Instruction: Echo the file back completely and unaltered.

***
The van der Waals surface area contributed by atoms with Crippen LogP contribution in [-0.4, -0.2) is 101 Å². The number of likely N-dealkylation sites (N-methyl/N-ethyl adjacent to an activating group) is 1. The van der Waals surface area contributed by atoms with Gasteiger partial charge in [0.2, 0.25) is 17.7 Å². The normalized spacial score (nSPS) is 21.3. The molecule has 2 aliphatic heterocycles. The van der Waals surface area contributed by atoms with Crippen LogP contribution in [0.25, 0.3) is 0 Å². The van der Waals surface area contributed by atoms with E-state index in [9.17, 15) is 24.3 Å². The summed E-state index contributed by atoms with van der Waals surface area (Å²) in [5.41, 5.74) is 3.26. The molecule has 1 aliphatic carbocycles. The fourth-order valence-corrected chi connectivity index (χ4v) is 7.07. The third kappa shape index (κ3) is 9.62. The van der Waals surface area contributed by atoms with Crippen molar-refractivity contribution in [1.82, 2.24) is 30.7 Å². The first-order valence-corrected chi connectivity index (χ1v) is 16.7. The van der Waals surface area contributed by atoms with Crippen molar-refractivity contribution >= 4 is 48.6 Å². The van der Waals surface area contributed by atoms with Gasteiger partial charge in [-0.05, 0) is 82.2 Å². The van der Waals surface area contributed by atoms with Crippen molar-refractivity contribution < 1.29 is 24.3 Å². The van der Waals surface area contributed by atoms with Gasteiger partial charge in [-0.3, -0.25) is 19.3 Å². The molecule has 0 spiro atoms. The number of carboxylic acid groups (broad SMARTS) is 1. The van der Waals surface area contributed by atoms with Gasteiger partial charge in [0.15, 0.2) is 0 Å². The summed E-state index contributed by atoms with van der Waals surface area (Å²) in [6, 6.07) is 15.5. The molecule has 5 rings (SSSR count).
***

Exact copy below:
The van der Waals surface area contributed by atoms with Crippen LogP contribution in [-0.4, -0.2) is 101 Å². The number of likely N-dealkylation sites (N-methyl/N-ethyl adjacent to an activating group) is 1. The van der Waals surface area contributed by atoms with Gasteiger partial charge in [0.2, 0.25) is 17.7 Å². The normalized spacial score (nSPS) is 21.3. The molecule has 2 aliphatic heterocycles. The van der Waals surface area contributed by atoms with Crippen LogP contribution in [0.25, 0.3) is 0 Å². The van der Waals surface area contributed by atoms with E-state index in [9.17, 15) is 24.3 Å². The summed E-state index contributed by atoms with van der Waals surface area (Å²) in [5.41, 5.74) is 3.26. The molecule has 1 aliphatic carbocycles. The fourth-order valence-corrected chi connectivity index (χ4v) is 7.07. The third kappa shape index (κ3) is 9.62. The van der Waals surface area contributed by atoms with Crippen molar-refractivity contribution in [1.82, 2.24) is 30.7 Å². The first-order valence-corrected chi connectivity index (χ1v) is 16.7. The van der Waals surface area contributed by atoms with Crippen molar-refractivity contribution >= 4 is 48.6 Å². The van der Waals surface area contributed by atoms with Gasteiger partial charge in [-0.05, 0) is 82.2 Å². The van der Waals surface area contributed by atoms with Crippen molar-refractivity contribution < 1.29 is 24.3 Å². The van der Waals surface area contributed by atoms with Gasteiger partial charge in [-0.3, -0.25) is 19.3 Å². The molecule has 0 spiro atoms. The number of carboxylic acid groups (broad SMARTS) is 1. The van der Waals surface area contributed by atoms with Gasteiger partial charge in [0.15, 0.2) is 0 Å². The summed E-state index contributed by atoms with van der Waals surface area (Å²) in [6, 6.07) is 15.5. The molecule has 5 rings (SSSR count).